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Does port 25(smtp) used by MTAs work under plain text/non-encrytion ?

I couldn't find any resources that state smtp with 25 by default is plain text.

From Opportunistic_TLS

(See the code section S: <waits for connection on TCP port 25>...)

, it seems that port 25(smtp) supports STARTTLS, so does this indicate that

  1. port 25 with smtp used by MTAs is non-encryted by default ?
  2. and it can (only) be secured in a STARTTLS way ?
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Months later, I read more materials and some RFC and I don't argee some of @Overmind 's answer.

Opportunistic_TLS or STARTTLS, I think they are refering to one thing. That is, if server supports TLS connection, then a client would perfer to connection with TLS, if not, a client is ok with plain text connection.

Port 25 used by MTAs may support TLS or may not. It's completely depending on the mail server. (If a server supports TLS, you can see the STARTTLS option after telnet and EHLO.)

  • If a server MTA a supports TLS, and a client MTA b is asking for TLS connection, then TLS connection will be established.

  • If a server MTA a doesn't support TLS, and a client MTA b can be configured to continue to talk in plain text or abort delivering. (For example, MTA software Postfix seems to support these kind of settings, and it can be set to ask for TLS connection only for some user specified domains.)


The introduction of port 587 was originally aimed to replace port 25 in MUA (end user mail client e.g. ThunderBird) to MTA mail submission. And it's designed in a Opportunistic_TLS way. If server supports TLS, then talk in TLS. If not, then I am ok with plain text.

So as you can see Opportunistic_TLS or STARTTLS is just a mechanism. This pattern can be used in MTA to MTA, MUA to MTA or any other communications. It has nothing to do with the protocols.

And I don't think the default submission port should be 587 as @Overmind said. mail submisson should be enforce TLS instead of Opportunistic_TLS. enforce TLS is: if server doesn't support TLS connection, then client won't talk to the server. And port 465 is employed for enforce TLS requirement.

So in your mail client, you should always use 465 for mail submission.

Check this good article for more https://www.fastmail.com/help/technical/ssltlsstarttls.html

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    That is the valid answer indeed. About port 587 vs 465, most resources available are outdated and will wrongly advise not using Enforced/Implicit TLS on 465 but rather Opportunistic/Explicit (START)TLS on 587. That is not the best practice as of 2020 (long story made short: STARTTLS is vulnerable to Man In The Middle attacks if not properly configured on both client and server sides, whereas Implicit TLS is secure by design). Check RFC 8314 (not yet validated but on its way) at tools.ietf.org/html/rfc8314 for up-to-date insights on exchanging mail in a secure way with TLS. – chikamichi Jun 9 '20 at 20:07
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There are two scenarios for SMTP traffic:

  • Server to Server
  • Client to Server.

Server to Server e-mail communication takes place over port 25. This port continues to be used primarily for SMTP relaying. SMTP relaying is the transmittal of email from email server to email server. You have to accept SMTP traffic at port 25 to receive communications from other domains. This is unsecured, information is sent as clear text / ASCII. It is not sent over SSL.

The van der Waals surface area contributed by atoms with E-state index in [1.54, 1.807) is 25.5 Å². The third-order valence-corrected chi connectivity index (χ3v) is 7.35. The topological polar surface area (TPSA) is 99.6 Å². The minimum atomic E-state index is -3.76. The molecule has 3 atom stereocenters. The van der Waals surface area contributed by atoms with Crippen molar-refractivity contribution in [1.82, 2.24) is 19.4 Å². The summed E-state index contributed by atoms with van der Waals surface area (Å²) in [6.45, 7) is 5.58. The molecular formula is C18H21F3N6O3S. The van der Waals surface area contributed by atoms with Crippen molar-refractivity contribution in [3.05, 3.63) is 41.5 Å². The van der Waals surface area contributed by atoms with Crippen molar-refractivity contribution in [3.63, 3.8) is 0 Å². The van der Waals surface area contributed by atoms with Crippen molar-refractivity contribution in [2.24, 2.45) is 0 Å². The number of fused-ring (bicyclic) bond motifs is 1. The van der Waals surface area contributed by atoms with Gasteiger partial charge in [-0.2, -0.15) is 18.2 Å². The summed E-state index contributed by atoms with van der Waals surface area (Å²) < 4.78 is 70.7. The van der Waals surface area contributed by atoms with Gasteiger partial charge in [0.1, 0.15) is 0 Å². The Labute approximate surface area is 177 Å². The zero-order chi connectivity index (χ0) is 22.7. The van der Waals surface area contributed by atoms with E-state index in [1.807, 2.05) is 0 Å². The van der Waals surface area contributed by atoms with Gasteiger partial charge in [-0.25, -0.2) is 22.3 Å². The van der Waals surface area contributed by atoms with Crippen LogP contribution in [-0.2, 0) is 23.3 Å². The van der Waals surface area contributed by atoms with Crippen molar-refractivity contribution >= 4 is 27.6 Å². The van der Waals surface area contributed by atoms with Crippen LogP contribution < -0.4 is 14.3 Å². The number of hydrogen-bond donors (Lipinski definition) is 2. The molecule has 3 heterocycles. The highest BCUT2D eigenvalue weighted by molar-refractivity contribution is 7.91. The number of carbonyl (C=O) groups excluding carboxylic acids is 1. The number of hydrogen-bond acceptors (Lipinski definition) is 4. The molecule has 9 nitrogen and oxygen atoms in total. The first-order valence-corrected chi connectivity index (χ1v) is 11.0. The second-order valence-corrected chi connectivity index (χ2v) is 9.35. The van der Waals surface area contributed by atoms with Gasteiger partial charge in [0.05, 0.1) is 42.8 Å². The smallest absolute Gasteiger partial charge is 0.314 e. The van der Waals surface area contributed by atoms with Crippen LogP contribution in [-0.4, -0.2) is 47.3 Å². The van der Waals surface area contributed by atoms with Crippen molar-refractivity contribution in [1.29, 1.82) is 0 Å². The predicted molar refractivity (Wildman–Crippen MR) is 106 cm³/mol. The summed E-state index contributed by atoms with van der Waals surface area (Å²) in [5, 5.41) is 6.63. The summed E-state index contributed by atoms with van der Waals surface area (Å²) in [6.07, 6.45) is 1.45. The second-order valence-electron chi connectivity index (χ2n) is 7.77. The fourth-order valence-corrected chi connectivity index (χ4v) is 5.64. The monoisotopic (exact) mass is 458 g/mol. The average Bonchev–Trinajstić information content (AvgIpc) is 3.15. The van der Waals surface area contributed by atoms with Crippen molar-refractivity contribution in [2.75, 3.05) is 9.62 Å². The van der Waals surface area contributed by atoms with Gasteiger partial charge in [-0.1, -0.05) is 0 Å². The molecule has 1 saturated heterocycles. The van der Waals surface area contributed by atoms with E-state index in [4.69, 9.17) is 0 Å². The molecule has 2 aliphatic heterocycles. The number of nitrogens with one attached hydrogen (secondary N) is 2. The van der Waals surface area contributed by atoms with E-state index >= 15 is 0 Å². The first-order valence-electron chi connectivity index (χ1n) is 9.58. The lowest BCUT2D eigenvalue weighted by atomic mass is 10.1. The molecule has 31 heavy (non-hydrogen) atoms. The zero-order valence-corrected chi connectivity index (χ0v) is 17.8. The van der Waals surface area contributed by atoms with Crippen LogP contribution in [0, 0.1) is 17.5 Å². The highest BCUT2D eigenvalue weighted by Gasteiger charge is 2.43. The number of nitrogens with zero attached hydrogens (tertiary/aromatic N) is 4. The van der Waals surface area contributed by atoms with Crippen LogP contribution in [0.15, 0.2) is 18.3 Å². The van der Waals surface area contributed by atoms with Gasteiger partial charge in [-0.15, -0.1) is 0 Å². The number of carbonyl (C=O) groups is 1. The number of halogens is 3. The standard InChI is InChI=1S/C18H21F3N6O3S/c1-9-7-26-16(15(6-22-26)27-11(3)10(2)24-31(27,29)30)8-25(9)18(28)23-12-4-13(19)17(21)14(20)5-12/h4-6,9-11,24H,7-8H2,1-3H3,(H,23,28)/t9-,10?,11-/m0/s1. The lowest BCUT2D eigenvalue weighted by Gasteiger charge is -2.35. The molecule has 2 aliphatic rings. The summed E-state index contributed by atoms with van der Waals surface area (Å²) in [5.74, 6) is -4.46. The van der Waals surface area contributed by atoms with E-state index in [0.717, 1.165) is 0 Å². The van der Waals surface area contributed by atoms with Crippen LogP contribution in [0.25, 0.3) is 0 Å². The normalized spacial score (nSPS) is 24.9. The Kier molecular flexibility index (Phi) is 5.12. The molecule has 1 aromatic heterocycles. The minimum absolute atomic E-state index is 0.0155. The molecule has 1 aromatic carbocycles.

Client to Server scenario: On the server you can configure different submission ports (open ports you will accept e-mail on). These can be anything, but clients will have to know to use them.

The most common ports are 25 and 587, but a client-server system should not use 25. If you want secure outgoing communication, use 587 with TLS. This is the default e-mail submission port. When an e-mail client or server is submitting an email to be routed by a proper e-mail server, it should always use this port. This port, coupled with TLS encryption, will ensure that email is submitted securely and following the guidelines set out by the IETF.

Do not confuse ports with communication protocols.

SMTP is a protocol – it specifies the way information is transmitted. It can transmit it securely or insecurely.

The SMTP port is actually a listening port and clients connect to this in order to use the server's functionality.

The SMTP Server, on the other hand, is something separate from the protocol itself that actually does the transmission.

So yes, what you read is correct: port 25 is considered to be an incorrect use in a client-server scenario.

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  • I think I understand the client to server part. But seriously, server to server with port 25 in plain text, no secure option at all ? Does it mean that any routers between one MTA to another can read the email ? And other servers/computers in the same network can sniff and read the emails directly ? – Rick Jun 12 '19 at 11:05
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    Initially, a server-to-server SMTP connection is always in plain text on port 25. if both source and target server support the TLS extension then usually the plain connection gets converted into a encrypted connection with the STARTTLS command. To check if an e- mail was transmitted over an encrypted connection, read the "Received"-Headers in the resulting message after it was transmitted. If there is a ESMTPS ID (with an S), then it's secure. If there's no S, it's not. You can read about STARTTLS here: itprotoday.com/email-and-calendaring/… – Overmind Jun 12 '19 at 11:30

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